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2024 DE General Assembly News

2024 DELAWARE GENERAL ASSEMBLY NEWS

Video Update:  APRIL 10, 2024

Proposal Would Require Rapid Action to Fix

Poorly Performing Schools

A bill awaiting consideration in the Senate would require immediate steps to address profoundly underperforming schools in Delaware. House Bill 192, sponsored by State Reps. Bryan Shupe (R-Milford South) & Kim Williams (D-Newport, Stanton) and State Sen. Brian Pettyjohn (R-Georgetown), aims to mandate remedial action plans in any public school where less than 10% of students are meeting proficiency standards in English Language Arts or mathematics. Under the measure, superintendents of districts with failing schools would be required to collaborate with the Department of Education and school administrators to create short-term and long-term plans to raise performance. “The long-term plan is designed to address the systemic issues that led to these schools’ underperformance," explained Rep. Shupe. "However, we must also consider the students currently enrolled in these schools. They may have one, two, or more years left in their academic journey. The short-term plan is tailored to provide them with immediate assistance to enhance their proficiency while the school’s underlying structural issues are being resolved.” The bill stipulates that the district superintendent must present the short-term and long-term plans for approval at a school board meeting. Furthermore, the superintendent is required to provide annual updates on the plans’ implementation, including any proposed changes. These plans must be easily accessible on both the school's and Department of Education's websites. “A big part of this bill is making sure that parents are informed and involved in these plans,” Rep. Shupe said. “That‘s a cornerstone to turning these schools around—to ensure transparency, accountability, parental involvement, and that students and families are heard through this process.” Supporters of the measure note that there are 17 Delaware public schools where over 90% of their students either do not read and write or do not perform math at grade level. “This is a statewide problem, from Claymont to Delmar,” said Sen. Brian Pettyjohn, the prime Senate sponsor of the legislation. “It cuts across geographic, demographic, and political boundaries. It’s intolerable that any school would have a grade-level cohort where nearly all the students do not meet basic academic standards. We're setting these kids up to further failure if we don’t get them the help they need. Frankly, I’m shocked we must enact legislation to address such blatant shortcomings.” The bill has already unanimously passed the House of Representatives and has been released from the Senate Education Committee. It is on the Ready List and is eligible for consideration on the Senate floor. “I am going to urge the Senate leadership to add this bill to the agenda as soon as possible so we can hopefully approve it and send it to the governor for his signature,” Sen. Pettyjohn said. ###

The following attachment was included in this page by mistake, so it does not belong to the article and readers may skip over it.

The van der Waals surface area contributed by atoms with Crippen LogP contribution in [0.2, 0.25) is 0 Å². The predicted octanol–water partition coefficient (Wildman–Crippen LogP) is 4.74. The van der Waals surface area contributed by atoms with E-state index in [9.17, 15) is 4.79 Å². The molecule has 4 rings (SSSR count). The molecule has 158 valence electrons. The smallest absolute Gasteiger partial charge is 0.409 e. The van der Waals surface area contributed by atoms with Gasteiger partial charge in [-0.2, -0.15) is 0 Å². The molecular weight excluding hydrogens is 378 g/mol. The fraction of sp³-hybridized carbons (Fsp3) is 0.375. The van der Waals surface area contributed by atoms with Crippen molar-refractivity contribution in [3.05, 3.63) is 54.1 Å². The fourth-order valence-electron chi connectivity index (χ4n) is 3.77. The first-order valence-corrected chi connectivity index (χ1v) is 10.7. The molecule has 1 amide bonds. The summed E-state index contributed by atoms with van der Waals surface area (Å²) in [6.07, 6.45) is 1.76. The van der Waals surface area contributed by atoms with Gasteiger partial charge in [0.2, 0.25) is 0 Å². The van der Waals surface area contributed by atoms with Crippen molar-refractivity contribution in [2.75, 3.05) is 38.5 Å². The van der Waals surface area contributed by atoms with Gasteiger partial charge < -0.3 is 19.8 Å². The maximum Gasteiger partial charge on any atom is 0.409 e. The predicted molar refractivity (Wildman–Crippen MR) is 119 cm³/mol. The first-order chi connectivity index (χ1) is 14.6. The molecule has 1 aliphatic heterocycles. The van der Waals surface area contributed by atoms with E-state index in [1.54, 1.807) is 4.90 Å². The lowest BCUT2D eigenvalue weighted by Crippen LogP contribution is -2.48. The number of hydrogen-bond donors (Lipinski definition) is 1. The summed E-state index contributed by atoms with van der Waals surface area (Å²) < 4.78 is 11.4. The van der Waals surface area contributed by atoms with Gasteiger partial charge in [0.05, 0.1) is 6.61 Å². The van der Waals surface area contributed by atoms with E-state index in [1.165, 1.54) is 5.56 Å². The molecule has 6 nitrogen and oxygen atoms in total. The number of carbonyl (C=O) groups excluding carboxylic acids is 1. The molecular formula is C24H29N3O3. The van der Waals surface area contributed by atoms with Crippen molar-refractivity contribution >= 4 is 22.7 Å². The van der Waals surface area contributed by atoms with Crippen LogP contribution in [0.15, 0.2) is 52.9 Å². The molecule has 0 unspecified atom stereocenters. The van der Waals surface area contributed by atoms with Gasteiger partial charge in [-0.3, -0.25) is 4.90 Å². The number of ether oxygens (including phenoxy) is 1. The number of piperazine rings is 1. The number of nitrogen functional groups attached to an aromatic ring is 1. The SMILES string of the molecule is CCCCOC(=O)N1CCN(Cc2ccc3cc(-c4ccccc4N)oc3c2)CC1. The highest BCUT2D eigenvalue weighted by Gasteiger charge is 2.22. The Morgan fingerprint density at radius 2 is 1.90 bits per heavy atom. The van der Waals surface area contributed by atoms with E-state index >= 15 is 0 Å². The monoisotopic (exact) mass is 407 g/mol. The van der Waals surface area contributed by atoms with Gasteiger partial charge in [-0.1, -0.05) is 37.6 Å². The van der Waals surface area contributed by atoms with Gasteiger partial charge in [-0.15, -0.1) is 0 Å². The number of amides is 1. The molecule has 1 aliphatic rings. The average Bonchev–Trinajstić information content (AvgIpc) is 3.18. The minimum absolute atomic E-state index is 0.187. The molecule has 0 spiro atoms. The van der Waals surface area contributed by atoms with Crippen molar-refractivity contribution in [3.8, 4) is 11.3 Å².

A bill awaiting consideration in the House of Representatives could collectively save Delaware taxpayers tens of millions of dollars annually. House Bill 296, sponsored by State Rep. Bryan Shupe (R-Milford South), would allow school district and charter school officials to decide whether to pay ‘prevailing wage’ rates for school construction projects. The prevailing wage is the state-mandated minimum wage paid to workers employed on any project where state funds are used. The Delaware Department of Labor sets the rates annually based on a survey of employers. The rates vary by occupation, type of project, and the county where the work is being performed. However, Delaware’s methods for setting this wage scale have long been criticized for being flawed and inaccurate, producing results far exceeding market conditions. “The prevailing wage mandate inflates the bottom line of any project using state money by at least 15% to 20%,” Rep. Shupe said. “The result is roads and schools that cost much more than they should, leaving taxpayers to dig deeper into their pockets.” In The First State, school construction costs are split between the state and local school districts, typically 70% to 30%, respectively. The prevailing wage rate applies to the entire project because of the inclusion of state money. Comparing Delaware’s prevailing wage rates to federal wage statistics reveals the gaps between the state-mandated pay scales and the rates paid in the market. According to the Federal Bureau of Labor Statistics, 90% of the people employed in the following occupations made at or below the indicated hourly rates in Delaware in 2022 (most recent data available): • carpenters $36.71 • construction laborers $28.15 • electricians $45.60 • plumbers and pipefitters $46.38 By contrast, Delaware’s current (2023) hourly prevailing wage rates for these occupations working on building projects are the following: • carpenters $47.80 to $59.56 (varies by county) • construction laborers $53.65 • electricians $79.17 • plumbers and pipefitters $68.46 to $77.38 (varies by county)

Video Update:  APRIL 4, 2024

State Rep. Bryan Shupe Sponsors Bill Seeking to

Slash Taxpayer Costs of Building New Schools

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